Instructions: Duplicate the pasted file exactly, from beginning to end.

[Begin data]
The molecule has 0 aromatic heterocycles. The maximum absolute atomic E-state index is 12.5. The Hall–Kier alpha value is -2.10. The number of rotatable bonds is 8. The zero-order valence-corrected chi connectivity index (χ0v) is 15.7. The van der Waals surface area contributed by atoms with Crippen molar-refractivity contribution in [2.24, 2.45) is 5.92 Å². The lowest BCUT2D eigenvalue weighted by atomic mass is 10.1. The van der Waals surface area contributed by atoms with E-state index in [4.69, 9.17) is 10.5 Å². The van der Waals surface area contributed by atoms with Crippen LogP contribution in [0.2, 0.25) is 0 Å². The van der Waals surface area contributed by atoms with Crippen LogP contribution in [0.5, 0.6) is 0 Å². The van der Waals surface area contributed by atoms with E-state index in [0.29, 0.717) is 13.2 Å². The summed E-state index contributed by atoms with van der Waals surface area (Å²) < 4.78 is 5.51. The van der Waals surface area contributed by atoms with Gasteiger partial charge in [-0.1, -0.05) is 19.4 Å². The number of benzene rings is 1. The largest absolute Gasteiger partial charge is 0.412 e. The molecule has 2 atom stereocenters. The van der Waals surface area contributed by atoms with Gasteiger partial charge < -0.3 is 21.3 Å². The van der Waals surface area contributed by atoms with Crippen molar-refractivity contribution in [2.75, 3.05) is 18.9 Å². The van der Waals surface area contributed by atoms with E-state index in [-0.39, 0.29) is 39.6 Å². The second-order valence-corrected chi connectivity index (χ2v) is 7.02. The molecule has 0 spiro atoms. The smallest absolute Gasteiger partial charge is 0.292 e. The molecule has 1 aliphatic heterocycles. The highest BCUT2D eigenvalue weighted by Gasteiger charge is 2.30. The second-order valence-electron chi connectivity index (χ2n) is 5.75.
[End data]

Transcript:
The molecule has 0 aromatic heterocycles. The maximum absolute atomic E-state index is 12.5. The Hall–Kier alpha value is -2.10. The number of rotatable bonds is 8. The zero-order valence-corrected chi connectivity index (χ0v) is 15.7. The van der Waals surface area contributed by atoms with Crippen molar-refractivity contribution in [2.24, 2.45) is 5.92 Å². The lowest BCUT2D eigenvalue weighted by atomic mass is 10.1. The van der Waals surface area contributed by atoms with E-state index in [4.69, 9.17) is 10.5 Å². The van der Waals surface area contributed by atoms with Crippen LogP contribution in [0.2, 0.25) is 0 Å². The van der Waals surface area contributed by atoms with Crippen LogP contribution in [0.5, 0.6) is 0 Å². The van der Waals surface area contributed by atoms with E-state index in [0.29, 0.717) is 13.2 Å². The summed E-state index contributed by atoms with van der Waals surface area (Å²) < 4.78 is 5.51. The van der Waals surface area contributed by atoms with Gasteiger partial charge in [-0.1, -0.05) is 19.4 Å². The number of benzene rings is 1. The largest absolute Gasteiger partial charge is 0.412 e. The molecule has 2 atom stereocenters. The van der Waals surface area contributed by atoms with Gasteiger partial charge < -0.3 is 21.3 Å². The van der Waals surface area contributed by atoms with Crippen molar-refractivity contribution in [2.75, 3.05) is 18.9 Å². The van der Waals surface area contributed by atoms with E-state index in [-0.39, 0.29) is 39.6 Å². The second-order valence-corrected chi connectivity index (χ2v) is 7.02. The molecule has 0 spiro atoms. The smallest absolute Gasteiger partial charge is 0.292 e. The molecule has 1 aliphatic heterocycles. The highest BCUT2D eigenvalue weighted by Gasteiger charge is 2.30. The second-order valence-electron chi connectivity index (χ2n) is 5.75.